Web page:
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HP Chromebook 11 launches: $279 for an ARM-based Chrome OS laptop

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Earlier rumors proved to be true as Google(s goog) and HP(s hpq) introduced the HP Chromebook 11 laptop on Tuesday. The new Chrome OS device is available immediately for $279 directly from Google Play and HP as well as Amazon(s amzn) and Best Buy(s bbuy). The 2.3 pound device is powered by a Samsung Exynos chip; silicon that usually powers smartphones and tablets.

HP Chromebook 11

The device is all plastic on the outside, but with a magnesium frame for rigidity and to keep the weight low. Inside is 2 GB of memory plus 16 GB of flash storage. Additional ports include two micro-USB ports and a Slimport for video out. The 11.6-inch display uses a fairly typical Chromebook resolution of 1366 x 768. The display viewing angles, however, are an impressive 176 degrees. Battery life is expected to be around 6 hours.

Like Google’s own much more expensive Pixel, the new Chromebook 11 has speakers hidden under the keyboard. That may sound bad on paper, but in reality, it works really well on my Pixel. Google continues to offer free storage with this Chromebook: 100 GB of Drive space are included for two years with the purchase of a Chromebook 11. An added bonus of a Google Play Music All Access 60-day free-trial also comes with the newest HP Chromebook.

8 Responses to “HP Chromebook 11 launches: $279 for an ARM-based Chrome OS laptop”

  1. Aman Khan

    Great information. Thanks for providing us such a useful information . Keep up the good work and continue providing us more quality information from time to time. If possible, as you obtain skills, would you thoughts upgrading your website with additional information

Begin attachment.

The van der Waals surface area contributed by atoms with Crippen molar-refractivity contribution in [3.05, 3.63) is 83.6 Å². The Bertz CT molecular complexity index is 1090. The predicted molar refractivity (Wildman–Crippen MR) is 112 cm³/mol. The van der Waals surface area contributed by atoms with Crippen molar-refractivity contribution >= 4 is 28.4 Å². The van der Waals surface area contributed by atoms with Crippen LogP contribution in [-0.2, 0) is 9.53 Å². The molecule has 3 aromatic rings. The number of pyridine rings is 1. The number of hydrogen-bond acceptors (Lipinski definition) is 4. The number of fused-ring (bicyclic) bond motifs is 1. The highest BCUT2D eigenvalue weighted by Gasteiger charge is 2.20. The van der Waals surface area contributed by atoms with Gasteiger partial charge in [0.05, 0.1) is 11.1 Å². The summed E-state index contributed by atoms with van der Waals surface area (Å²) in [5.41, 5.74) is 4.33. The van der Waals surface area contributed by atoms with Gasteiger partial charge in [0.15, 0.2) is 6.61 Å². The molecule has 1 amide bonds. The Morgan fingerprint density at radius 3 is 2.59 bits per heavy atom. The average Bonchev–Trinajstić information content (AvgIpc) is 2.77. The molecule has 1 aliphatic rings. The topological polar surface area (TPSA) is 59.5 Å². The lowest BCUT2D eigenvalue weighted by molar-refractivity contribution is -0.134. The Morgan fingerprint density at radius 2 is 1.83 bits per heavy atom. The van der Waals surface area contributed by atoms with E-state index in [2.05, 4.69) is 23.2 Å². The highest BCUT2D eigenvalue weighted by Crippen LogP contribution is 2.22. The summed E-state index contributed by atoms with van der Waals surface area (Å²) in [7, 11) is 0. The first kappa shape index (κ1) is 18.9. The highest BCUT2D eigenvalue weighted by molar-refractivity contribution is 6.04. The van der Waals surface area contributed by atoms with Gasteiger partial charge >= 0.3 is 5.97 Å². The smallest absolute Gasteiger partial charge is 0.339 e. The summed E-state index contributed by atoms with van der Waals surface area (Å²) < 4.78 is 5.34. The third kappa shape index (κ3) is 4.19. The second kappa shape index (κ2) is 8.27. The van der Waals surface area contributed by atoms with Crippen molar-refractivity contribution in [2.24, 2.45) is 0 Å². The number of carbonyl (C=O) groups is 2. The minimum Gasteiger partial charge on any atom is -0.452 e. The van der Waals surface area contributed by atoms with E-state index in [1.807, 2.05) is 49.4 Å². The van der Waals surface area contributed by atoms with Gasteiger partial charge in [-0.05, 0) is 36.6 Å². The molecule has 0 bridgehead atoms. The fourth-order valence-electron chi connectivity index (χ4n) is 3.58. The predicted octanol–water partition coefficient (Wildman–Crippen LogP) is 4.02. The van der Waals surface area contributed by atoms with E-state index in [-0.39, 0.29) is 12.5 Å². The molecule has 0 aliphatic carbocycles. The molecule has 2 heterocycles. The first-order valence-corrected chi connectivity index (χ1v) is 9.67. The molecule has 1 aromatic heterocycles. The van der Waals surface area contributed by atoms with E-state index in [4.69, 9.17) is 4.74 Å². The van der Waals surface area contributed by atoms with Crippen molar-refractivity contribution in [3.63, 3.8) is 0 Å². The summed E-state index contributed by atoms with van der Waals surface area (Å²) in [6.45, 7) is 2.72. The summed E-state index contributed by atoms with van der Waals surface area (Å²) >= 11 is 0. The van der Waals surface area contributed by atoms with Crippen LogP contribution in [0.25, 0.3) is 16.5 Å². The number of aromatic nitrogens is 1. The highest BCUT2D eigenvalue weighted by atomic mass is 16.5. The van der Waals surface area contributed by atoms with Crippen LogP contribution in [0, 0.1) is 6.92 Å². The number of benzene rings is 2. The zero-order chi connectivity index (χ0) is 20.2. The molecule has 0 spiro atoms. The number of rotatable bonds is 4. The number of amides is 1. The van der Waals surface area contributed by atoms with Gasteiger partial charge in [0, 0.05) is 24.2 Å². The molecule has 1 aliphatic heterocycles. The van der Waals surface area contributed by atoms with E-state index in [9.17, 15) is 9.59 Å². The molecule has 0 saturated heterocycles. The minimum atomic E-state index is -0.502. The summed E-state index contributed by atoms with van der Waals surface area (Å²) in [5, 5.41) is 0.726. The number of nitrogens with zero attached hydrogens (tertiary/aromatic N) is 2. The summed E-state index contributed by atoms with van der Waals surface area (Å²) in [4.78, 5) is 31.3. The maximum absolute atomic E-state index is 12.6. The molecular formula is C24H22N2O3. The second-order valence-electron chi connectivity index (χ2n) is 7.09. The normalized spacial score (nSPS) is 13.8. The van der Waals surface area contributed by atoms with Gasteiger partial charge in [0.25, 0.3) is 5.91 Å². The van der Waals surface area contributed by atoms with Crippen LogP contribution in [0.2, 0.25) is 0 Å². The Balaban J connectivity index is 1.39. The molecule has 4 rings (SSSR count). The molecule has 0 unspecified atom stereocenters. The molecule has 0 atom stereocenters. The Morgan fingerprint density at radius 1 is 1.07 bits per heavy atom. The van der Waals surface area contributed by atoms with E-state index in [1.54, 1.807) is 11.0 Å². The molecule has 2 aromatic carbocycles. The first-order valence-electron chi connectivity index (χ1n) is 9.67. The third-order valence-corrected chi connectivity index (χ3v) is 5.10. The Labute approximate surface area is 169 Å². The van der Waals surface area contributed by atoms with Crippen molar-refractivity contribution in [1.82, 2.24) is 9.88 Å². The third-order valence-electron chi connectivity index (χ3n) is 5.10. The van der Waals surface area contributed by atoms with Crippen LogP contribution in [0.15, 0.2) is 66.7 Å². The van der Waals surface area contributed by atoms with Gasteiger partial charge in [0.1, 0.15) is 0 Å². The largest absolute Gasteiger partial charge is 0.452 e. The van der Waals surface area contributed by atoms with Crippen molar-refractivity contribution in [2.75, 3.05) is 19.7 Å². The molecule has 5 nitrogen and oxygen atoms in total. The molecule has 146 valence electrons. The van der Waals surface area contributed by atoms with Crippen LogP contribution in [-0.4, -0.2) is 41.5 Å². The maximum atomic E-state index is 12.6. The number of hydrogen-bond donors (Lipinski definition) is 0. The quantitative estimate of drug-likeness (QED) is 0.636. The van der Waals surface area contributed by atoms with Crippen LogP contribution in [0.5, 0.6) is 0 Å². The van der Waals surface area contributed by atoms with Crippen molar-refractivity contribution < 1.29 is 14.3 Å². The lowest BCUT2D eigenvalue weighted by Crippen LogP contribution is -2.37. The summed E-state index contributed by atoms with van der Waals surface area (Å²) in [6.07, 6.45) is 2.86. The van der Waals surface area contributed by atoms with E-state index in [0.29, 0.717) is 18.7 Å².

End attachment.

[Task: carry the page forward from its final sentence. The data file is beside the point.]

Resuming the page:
expensive laptop.

  2. Techgeek334

    When you post your review please mention how the trackpad compares to a MacBook trackpad. I have tried all of the chromebooks and so far the only thing keeping me away is the trackpads have been pretty poor when compared to a MacBook. I am hopeful that google improved this along with the screen since the pixel has a great trackpad but breaks the bank.

  3. Alfred Poor

    I have a question about the viewing angle; is the 176-degrees based on your personal observation, or the manufacturer’s specs? The industry standard method of measuring viewing angle is to specify the point at which the display contrast drops below 10:1. That is far below the thousands:1 that are typically cited as the panel’s contrast. In addition, most panels will exhibit notable artifacts far sooner than that 10:1 point, losing color depth at best, and even showing hue shifts in the worst cases.

    It’s great to have hands-on reviews (this was hands-on, and not just written from a spec sheet, right?) but it helps to explain your terms.